The Joy of Plov

“Buy plov. It’s 249 rubles. It won’t betray you. It won’t deceive you. It will love you. Happiness doesn’t cost that much.”

George Zotov
June 24, 2021

To the point of tears, you can say.

Moreover, plov is suitable for both men and women.

You can add that plov never smokes in bed.

Plov’s parents never come for visits.

Plov won’t object if you put exactly the kind of meat that you like in it.

Plov doesn’t have social network account.

For 249 rubles, you can do whatever comes to mind with plov. There is no one in the world authorized to protect the rights of plov.

Plov is never interviewed in the media.

However, in our country it is not customary to make your relationship with plov official: no one will register your marriage.

You can take two different portions of plov at the same time, one hot, the other cold. No one’s going to judge you.

Plov may treat you coldly, but it’s easy to warm up.

If you’re in a bad mood you can call plov a soulless bastard, and it will be true. It won’t object to being called a bastard, and British scientists have not announced the discovery of plov’s “soul.”

The statement that plov will always love you is controversial because we rarely love those who devour us. On the other hand, no one has asked Pilaf’s opinion on the matter.

No, George hasn’t not been smoking something. It’s the end of the week and the fucking heat is killing him, just like everybody else.

© Zотов

Thanks to Sergey Abashin for the heads-up. Translated by the Russian Reader



At Tashkent Supermarket in Brighton Beach, where the screech of the elevated subway echoes through the aisles, one will encounter what might be the city’s longest and largest buffet, a collection of prepared foods fit for an oligarch’s wedding. Sauteed Russian potatoes smell of garlic. Georgian peppers glisten in their Twizzlers-red sheen. Samsa pastries hide fistfuls of lamb beneath their oven-burnished exteriors. And bright red oil pools around ropy strands of Lagman noodles.

All this food sits and steams in over 200 self-serve trays, each located on one of two separate islands, the longer of which spans more than 50 feet. These aren’t so much food buffets as gastronomic yachts. The two structures hold more than 36 salads, even more meat dishes, fried whole fish, fried calamari, grilled salmon, cans of Pringles, sesame chicken, lots of things with lots of mayonnaise, and something extraordinarily purple called “fantasy salad.” What’s a fantasy salad? A terrine of chicken, mayo, and beets, all hidden underneath a bedazzled roof of pomegranate seeds. The tiny berries glow with the force of a Times Square billboard.

Such sensory pleasures are par for course here at Tashkent, a sprawling, late-night ode to the multi-ethnic splendor of Central Asia — and the city’s substantial Uzbek population. The owners shelled out $18 million this spring for a larger location in Bensonhurst, the Commercial Observer reported in April, and a general manager tells me at least four other Tashkent outposts will debut in the coming months. In the meantime, one will continue to encounter serious crowds at the flagship on Brighton Beach Avenue.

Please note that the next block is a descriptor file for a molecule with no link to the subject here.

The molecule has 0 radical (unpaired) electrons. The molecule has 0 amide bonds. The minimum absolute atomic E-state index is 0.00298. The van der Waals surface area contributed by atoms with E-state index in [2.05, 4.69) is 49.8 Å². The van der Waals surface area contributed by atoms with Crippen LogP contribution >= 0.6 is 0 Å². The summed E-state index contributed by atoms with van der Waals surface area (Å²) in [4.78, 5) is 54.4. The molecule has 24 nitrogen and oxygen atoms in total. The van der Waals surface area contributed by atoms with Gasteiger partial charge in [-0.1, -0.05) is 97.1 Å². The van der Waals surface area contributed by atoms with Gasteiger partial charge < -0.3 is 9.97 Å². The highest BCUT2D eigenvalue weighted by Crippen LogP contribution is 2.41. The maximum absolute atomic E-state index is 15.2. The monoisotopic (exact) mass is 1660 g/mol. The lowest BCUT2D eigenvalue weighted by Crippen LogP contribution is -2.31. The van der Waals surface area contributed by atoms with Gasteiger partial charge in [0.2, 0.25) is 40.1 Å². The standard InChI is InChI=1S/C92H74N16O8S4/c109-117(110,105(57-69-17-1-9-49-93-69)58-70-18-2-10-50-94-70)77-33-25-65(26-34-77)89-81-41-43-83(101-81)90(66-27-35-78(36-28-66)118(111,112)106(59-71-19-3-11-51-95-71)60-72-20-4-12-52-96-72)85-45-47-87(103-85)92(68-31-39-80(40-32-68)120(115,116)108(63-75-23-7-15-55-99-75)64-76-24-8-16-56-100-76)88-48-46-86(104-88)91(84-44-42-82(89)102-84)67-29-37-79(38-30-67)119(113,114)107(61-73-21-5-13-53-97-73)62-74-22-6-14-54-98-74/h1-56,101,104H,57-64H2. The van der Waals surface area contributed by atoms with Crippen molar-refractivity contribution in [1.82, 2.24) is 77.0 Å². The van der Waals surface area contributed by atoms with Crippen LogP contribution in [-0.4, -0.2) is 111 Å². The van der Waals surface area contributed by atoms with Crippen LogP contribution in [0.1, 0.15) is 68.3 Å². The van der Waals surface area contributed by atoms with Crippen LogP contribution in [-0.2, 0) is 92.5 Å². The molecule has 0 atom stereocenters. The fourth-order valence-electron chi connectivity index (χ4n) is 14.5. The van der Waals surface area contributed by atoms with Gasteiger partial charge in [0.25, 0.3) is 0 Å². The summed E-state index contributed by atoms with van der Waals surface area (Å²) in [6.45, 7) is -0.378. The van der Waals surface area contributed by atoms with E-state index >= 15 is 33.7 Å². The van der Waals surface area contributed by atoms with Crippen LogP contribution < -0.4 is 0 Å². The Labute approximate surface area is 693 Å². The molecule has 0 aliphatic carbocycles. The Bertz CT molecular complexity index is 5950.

Source: Ryan Sutton, “Tashkent Supermarket Is Home to One of NYC’s Greatest Hot Buffets,” Eater, June 10, 2021. Thanks to Sergey Abashin, again, for the heads-up.

Café Antalia

Cafe Antalya
Café Antalia. Photo by the Russian Reader

The other day, a friend of mine who lives in the north of Petersburg told me she had just seen a crane taking down the word “Turkish” (Тюрецкое) from the marquee of a Turkish café there. It suddenly occurred to me I should check out whether the anti-Turkish hysteria had spread to my beloved Café Antalia.

Yesterday evening, I was relieved to discover that the Antalia, which in fact whips up the most wonderful, down-home Samarkand (not Turkish) cuisine this side of the Urals, had not yielded to the wave of rabid anti-Turkish sentiment caused, inexplicably, by the downing of a single Russian bomber.

The Antalia has the most delicious non in the city, and its lägmän, to my mind, has the most savory broth of all the lägmän I have tried here.

In any case, its mostly working-class Uzbek and Tajik clientele (Samarkand, historically, has had a Tajik majority, although it is Uzbekistan’s third-largest city) keeps the tiny place packed round the clock (the Antalia is open 24/7), and the neighbors, whatever their ethnicity, stop by all day to take away the non and samsa, which are proudly displayed in the window, right behind the tandoor oven where they are baked.

The tandoor oven at the Antalia. Photo courtesy of The Village

So the place is still called the Antalia.

No one seems to know where the name comes from, although I have quizzed different waiters there about it on several occasions. Some of them speculated the name was inherited from previous occupants, while others guessed the proprietors once enjoyed a holiday in Antalia. (Something that is now more or less verboten to ordinary Russian holidaymakers, or at least now much more difficult than it had been.)

Café Antalia. Photo by the Russian Reader

All that hardly matters, however, because if you ever find yourself in the vicinity of 11–13 Borovaya Street in Petersburg at any time of the day, then stop by the Antalia. I guarantee you will not regret it: everything on the menu is wildly delicious and inexpensive.

Samarkand non, as served at the Antalia. Photo courtesy of The Village
Samarkand non, as served at the Antalia. Photo courtesy of The Village

And the non is really out of this world, like a little morsel of Central Asian paradise.